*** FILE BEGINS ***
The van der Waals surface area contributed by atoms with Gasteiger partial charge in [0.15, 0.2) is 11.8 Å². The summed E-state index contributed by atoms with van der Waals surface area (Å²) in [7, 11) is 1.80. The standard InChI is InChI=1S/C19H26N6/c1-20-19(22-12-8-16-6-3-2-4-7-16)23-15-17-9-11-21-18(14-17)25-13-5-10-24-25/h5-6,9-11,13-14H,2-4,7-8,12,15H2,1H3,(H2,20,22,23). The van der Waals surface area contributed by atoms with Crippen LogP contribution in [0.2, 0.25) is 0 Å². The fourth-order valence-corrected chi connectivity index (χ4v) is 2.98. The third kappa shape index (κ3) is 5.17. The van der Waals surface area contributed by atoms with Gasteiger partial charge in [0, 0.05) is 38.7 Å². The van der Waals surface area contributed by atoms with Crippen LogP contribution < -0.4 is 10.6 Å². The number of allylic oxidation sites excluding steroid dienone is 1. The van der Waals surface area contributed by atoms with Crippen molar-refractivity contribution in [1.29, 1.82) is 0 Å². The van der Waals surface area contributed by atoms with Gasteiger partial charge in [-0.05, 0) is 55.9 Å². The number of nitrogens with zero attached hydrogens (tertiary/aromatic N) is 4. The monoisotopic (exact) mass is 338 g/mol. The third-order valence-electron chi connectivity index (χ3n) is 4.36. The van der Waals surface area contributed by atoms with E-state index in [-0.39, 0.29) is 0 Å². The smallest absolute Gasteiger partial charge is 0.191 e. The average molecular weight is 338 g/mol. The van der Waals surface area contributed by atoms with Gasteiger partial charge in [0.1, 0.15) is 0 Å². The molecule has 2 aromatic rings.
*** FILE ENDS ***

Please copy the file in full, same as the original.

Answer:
The van der Waals surface area contributed by atoms with Gasteiger partial charge in [0.15, 0.2) is 11.8 Å². The summed E-state index contributed by atoms with van der Waals surface area (Å²) in [7, 11) is 1.80. The standard InChI is InChI=1S/C19H26N6/c1-20-19(22-12-8-16-6-3-2-4-7-16)23-15-17-9-11-21-18(14-17)25-13-5-10-24-25/h5-6,9-11,13-14H,2-4,7-8,12,15H2,1H3,(H2,20,22,23). The van der Waals surface area contributed by atoms with Crippen LogP contribution in [0.2, 0.25) is 0 Å². The fourth-order valence-corrected chi connectivity index (χ4v) is 2.98. The third kappa shape index (κ3) is 5.17. The van der Waals surface area contributed by atoms with Gasteiger partial charge in [0, 0.05) is 38.7 Å². The van der Waals surface area contributed by atoms with Crippen LogP contribution < -0.4 is 10.6 Å². The number of allylic oxidation sites excluding steroid dienone is 1. The van der Waals surface area contributed by atoms with Crippen molar-refractivity contribution in [1.29, 1.82) is 0 Å². The van der Waals surface area contributed by atoms with Gasteiger partial charge in [-0.05, 0) is 55.9 Å². The number of nitrogens with zero attached hydrogens (tertiary/aromatic N) is 4. The monoisotopic (exact) mass is 338 g/mol. The third-order valence-electron chi connectivity index (χ3n) is 4.36. The van der Waals surface area contributed by atoms with E-state index in [-0.39, 0.29) is 0 Å². The smallest absolute Gasteiger partial charge is 0.191 e. The average molecular weight is 338 g/mol. The van der Waals surface area contributed by atoms with Gasteiger partial charge in [0.1, 0.15) is 0 Å². The molecule has 2 aromatic rings.